economy.” Coordination among development agencies was emphasized, and the
World Bank was urged, as well, to ensure that developing countries were given
“ownership of (development) strategies and programs, and adequate policy
Proposed new arrangements for the IMF and World Bank, and agenda setting for a
stronger and better coordinated attack on poverty, were set in the context of
overall economic recovery, the need to nurture that process, and to pro
prepare exit strategies for governments that have had to play a lead role in
stimulating and supporting recovery.
Several domestic forecasts have indicated continued improvement, and the IMF
projection is for 3 percent global growth this year. “We brought the global
economy back from the brink, we have laid the groundwork today for long term
prosperity as well. Still, we know there is much further to go,” President
Barack Obama told a Pittsburgh press conference.
The G20 communiqué, developing that theme, said: “A sense of normalcy
should not lead to complacency. The process of recovery and repair remains
incomplete….We cannot rest until the global economy is restored to full
health and hard-working families the world over can find decent jobs. …We
pledge to sustain our strong policy response until a durable recovery is
To maintain the momentum of recovery, the G20 agreed to establish a Framework
for Strong, Sustainable and Balanced Growth.” Finance Ministers, acting in
consultation and collaboration, are expected to launch the framework in
The framework, the G20 agreed, “is a compact that commits us to work
together to assess how our policies fit together, to evaluate whether they are
collectively consistent with more sustainable and balanced growth, and to act
as necessary to meet our common objectives.” The IMF will assist in the
process of monitoring consistency.
Countries that have accumulated large deficits will adjust their policies to
bring these under control. Others with large trade balances will seek to
stimulate domestic consumption and not depend excessively on exports. These
measures are contemplated because economists believe that imbalances in these
fields fueled the recession.
G20 members will “act together to raise capital standards, and to implement
strong international compensation standards aimed at ending practices that
lead to excessive risk taking.” Regulatory systems for commercial banks and
other financial institutions will be devised to prevent reckless behaviour and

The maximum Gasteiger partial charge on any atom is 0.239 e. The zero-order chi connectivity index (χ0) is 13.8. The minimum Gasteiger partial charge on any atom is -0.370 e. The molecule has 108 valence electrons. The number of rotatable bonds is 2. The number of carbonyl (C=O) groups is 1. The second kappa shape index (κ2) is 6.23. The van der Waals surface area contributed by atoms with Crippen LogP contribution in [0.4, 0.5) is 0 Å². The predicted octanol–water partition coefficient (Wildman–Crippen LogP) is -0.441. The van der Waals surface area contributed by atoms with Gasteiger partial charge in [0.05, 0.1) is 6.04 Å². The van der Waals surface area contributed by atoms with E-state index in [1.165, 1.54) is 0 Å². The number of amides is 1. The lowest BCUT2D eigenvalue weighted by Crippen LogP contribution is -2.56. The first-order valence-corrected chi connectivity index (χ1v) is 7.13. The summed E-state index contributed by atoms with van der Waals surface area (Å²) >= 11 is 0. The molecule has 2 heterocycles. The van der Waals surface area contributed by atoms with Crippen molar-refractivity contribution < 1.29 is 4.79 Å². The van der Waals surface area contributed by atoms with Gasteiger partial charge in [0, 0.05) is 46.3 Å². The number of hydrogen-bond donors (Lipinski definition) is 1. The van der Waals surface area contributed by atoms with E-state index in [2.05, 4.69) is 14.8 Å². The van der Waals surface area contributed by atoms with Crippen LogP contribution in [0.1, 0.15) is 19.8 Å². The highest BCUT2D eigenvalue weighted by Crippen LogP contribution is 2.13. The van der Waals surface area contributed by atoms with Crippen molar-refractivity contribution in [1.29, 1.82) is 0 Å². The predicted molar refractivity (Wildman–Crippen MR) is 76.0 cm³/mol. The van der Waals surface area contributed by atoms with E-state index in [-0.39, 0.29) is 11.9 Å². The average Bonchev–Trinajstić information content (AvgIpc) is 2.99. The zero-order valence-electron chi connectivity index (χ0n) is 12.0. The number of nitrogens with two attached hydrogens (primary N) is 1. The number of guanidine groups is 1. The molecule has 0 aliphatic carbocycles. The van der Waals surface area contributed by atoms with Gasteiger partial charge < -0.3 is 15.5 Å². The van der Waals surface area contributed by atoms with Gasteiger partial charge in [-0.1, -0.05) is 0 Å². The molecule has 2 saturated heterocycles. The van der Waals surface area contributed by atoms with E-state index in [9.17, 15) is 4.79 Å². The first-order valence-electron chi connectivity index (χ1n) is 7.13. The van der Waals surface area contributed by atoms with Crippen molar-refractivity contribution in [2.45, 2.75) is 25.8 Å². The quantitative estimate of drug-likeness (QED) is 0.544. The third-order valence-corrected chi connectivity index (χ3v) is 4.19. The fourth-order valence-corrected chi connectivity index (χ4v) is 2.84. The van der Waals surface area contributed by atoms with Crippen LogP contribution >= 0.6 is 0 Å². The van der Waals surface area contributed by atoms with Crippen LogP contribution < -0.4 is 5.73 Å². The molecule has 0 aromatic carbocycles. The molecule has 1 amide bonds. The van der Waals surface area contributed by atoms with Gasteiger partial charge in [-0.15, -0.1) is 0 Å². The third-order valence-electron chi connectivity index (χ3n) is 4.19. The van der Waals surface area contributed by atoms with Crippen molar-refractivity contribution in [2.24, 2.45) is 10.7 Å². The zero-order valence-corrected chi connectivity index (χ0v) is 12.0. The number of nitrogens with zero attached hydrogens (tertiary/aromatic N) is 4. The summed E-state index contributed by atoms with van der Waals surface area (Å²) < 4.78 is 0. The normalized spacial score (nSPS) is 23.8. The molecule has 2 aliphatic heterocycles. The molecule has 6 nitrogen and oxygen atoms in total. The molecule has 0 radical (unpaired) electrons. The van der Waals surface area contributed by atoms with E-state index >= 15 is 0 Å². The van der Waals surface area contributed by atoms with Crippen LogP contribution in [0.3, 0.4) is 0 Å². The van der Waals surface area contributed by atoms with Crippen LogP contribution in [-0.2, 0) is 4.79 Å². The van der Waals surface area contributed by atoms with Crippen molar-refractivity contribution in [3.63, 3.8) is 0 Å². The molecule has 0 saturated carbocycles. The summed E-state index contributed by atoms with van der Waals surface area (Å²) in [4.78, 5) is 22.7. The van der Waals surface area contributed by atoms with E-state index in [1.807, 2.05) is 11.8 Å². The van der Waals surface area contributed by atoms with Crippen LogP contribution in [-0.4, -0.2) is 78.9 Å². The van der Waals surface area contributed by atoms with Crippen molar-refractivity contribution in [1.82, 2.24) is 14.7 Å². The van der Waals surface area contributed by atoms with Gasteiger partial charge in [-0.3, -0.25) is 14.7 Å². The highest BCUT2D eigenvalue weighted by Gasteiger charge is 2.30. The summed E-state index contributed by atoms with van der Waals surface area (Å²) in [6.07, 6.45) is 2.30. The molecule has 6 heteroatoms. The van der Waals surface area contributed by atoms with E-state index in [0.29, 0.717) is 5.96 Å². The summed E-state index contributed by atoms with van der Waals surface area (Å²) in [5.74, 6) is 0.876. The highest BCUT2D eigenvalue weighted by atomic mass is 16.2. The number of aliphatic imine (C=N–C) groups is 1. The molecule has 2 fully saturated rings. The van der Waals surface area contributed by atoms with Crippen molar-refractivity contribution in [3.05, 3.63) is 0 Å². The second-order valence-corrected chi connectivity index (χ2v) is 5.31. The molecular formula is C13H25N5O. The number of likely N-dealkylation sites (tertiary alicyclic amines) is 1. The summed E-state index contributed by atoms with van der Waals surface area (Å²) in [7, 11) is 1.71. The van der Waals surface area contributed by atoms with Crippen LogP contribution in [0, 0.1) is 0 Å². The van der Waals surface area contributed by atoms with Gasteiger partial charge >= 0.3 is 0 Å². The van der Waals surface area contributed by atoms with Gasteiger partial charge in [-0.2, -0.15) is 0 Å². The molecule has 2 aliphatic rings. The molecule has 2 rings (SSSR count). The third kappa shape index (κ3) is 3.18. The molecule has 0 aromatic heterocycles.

a lack of responsibility. Excesses will be brought under control.
On the trade front, liberalization is key. “We will fight protectionism,”
says the G20, which is committed to bringing the Doha Round to a successful
conclusion in 2010.
Broad references to “greening economies” were splattered throughout the
discussions and made their way into the final documentation as well. However,
with the support of developing country members, Obama was able to push for two
specific provisions that affect the environment.
The first is that members “will spare no effort to reach agreement in
Copenhagen through the United Nations Framework Convention on Climate Change (UNFCCC)
The second, more specific, is a decision that “inefficient fossil fuel
subsidies that encourage wasteful consumption” will be phased out. This
reform will not apply to support for clean energy, renewables, and
technologies that dramatically reduce greenhouse gas emissions.
Energy and Finance Ministers are expected to develop implementation strategies
and timeframes, and report back to the next summit. Relevant institutions were
requested to provide the next summit with “an analysis of the scope of
energy subsidies and suggestions for the implementation of this initiative.”
Even before G20 delegates had left Pittsburgh, American oil and gas industry
representatives were pushing back hard, saying, in effect, “leave our
Observers have said that it was convenient and easy for G20 members to adopt
all these provisions and more because the group has no enforcement mechanism
and no way of imposing penalties on those who ignore their own commitments.
Sure, words on a piece of paper do not of themselves produce results. They do
serve as reminders, however, and those who will be reminded of what they have
undertaken to accomplish are politicians.
The crude but powerful instinct of self-preservation, if nothing else, should
persuade them to try to keep their commitments. Besides, they will all be
subject to mutual “peer review” when they next meet. Let’s suspend
judgment until then.
has served as Sri Lanka's ambassador to Canada, Cuba, Mexico, and the USA. He
was Chairman of the Commonwealth's Select Committee on the media and
of the Ceylon ‘Daily News’ and the Ceylon ‘Observer’, and was for a
time Features Editor and Foreign Affairs columnist of the Singapore ‘Straits